Nothing kicks off the season of holiday entertainment better than puff pastry stuffed with Brie, especially if you add cranberry chutney. You can serve this recipe either as a first course or as an appetizer while family and friends chat about their lives.
You can make your own chutney or purchase one from your local grocery store. I used Wegmans’ cranberry orange chutney, which saved time in the kitchen. The puff pastry browned perfectly, making me proud to serve it to my guests, who raved about the balance of the tart flavor of the chutney to the sweetness of the cheese. Yes, I’d make this again! Definitely.
I served it with Sauvignon blanc.
This was an immensely satisfying recipe. The chutney we used had a decidedly “fall” flavor and I think this may be featured in Thanksgiving’s amuse bouche selection. The recipe yielded the crispest pastry I’ve experienced and I’ll be using this recipe as the basis for any further en croute creations. It didn’t even require crackers, we ate it with a spoon!
The only size Brie we had in the shops was 8 oz. We used Stonewall Kitchen Cranberry Apple Chutney. When rolling out the pastry, I simply placed it between 2 pieces of parchment paper and rolled out to the desired size (and saved the bottom piece of parchment to use on the baking sheet—I recently learned that placing pastry or pizza crust on parchment paper while cooking increases the crispiness immensely).
The cheese had a nap in the fridge for 3 hours. Prior to cooking, I placed it on the parchment paper-lined baking sheet, gave it an egg wash, and baked it for 28 minutes. This was plenty of time for the pastry to get super crispy and the cheese melty and gooey. For a 12-oz wheel, I’d go the whole 35 minutes.
I made this recipe twice. The first time I used shop-bought cranberry sauce and the second time I made the cranberry sauce from scratch. On my first attempt I found the pre-rolled pastry sheet to be too big for the size of the brie wheel, meaning that there was a lot of pastry folded under the cheese, resulting in some undercooking of the pastry. After cooking the parcel, some of the cheese had oozed out. I wondered if this could have been avoided if the parcel had been cooked up-side-down, but I have yet to try that. After 30 minutes of baking, the pastry was mostly brown on the top and I cooked it for an additional 5 minutes to ensure an even color over the entire top surface of the pastry, also turning the dish around in the oven at this point.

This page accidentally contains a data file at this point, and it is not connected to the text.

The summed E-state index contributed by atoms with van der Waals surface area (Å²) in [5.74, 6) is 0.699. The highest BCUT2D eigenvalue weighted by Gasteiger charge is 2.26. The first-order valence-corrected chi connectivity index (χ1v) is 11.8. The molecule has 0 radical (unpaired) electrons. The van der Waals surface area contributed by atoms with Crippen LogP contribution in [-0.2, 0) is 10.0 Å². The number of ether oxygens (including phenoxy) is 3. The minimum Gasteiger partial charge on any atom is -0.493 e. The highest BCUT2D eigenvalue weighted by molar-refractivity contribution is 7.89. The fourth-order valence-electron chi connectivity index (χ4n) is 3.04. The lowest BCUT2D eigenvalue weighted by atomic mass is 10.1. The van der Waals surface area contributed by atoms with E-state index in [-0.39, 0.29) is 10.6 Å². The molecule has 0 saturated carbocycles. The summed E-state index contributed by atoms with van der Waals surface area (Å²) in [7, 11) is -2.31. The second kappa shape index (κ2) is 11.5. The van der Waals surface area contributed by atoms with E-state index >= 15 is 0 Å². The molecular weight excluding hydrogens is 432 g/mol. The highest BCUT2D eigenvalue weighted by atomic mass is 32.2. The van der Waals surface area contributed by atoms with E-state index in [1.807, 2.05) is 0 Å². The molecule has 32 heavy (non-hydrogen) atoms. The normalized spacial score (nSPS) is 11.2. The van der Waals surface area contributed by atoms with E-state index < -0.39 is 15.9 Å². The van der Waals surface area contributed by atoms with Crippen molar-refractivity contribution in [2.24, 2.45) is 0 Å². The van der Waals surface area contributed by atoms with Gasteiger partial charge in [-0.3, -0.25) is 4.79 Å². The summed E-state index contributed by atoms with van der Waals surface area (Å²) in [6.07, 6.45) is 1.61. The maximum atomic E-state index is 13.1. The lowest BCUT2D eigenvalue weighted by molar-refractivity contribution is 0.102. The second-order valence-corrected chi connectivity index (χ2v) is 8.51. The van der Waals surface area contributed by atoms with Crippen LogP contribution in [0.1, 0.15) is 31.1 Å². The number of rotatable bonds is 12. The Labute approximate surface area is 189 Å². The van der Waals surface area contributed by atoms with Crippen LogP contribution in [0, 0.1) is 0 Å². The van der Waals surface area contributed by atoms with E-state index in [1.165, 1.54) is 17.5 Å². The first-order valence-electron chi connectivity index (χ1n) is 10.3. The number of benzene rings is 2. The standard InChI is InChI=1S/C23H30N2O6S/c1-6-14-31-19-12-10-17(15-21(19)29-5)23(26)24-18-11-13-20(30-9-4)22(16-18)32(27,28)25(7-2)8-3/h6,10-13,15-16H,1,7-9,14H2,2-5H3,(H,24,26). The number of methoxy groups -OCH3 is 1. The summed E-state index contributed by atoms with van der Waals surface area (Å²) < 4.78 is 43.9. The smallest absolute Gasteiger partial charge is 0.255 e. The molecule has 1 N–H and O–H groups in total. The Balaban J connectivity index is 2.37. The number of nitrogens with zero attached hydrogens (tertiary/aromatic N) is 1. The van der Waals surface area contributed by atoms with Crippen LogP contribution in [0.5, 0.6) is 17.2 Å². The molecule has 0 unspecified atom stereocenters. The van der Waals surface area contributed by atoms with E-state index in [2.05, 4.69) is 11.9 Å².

On my second attempt, I cut the pastry sheet in half and rolled each half out to a square and encased two separate 200g Brie wheels. The pastry was easy to roll out further into a square as long as it was left at room temperature for a while. If the pastry is left out of the fridge too long it can become hard to work with. The instructions on how to cut the pastry made sense. I refrigerated the cheese for 1 hour and brushed it quite generously with beaten egg. I found that 35 minutes cooked the pastry adequately and that the cheese was melted.
I found that the dish was lovely when warm, but less nice if eaten cold. The mustard wasn’t very noticeable when the dish was warm, but quite apparent when the dish was eaten cold. I found that even when the amount of pastry was halved in each parcel the pastry was still undercooked a little although this was not that apparent in the taste.
I have not made cranberry sauce before and I would definitely make this recipe again. I used the leftover cranberry sauce to serve with a turkey roast and later in turkey sandwiches.
I would say that this recipe would serve 4 people as a starter, or 2 people as a main course, bearing in mind that my Brie wheel was smaller than that stated. I served mine with salad to cut through the richness of the dish.
I would make this recipe again. I thought it would make a good vegetarian starter or main course for Thanksgiving or Christmas dinner, allowing the pastry wheels to be prepared ahead of time and left in the oven to cook while the host entertains.
Originally published November 13, 2020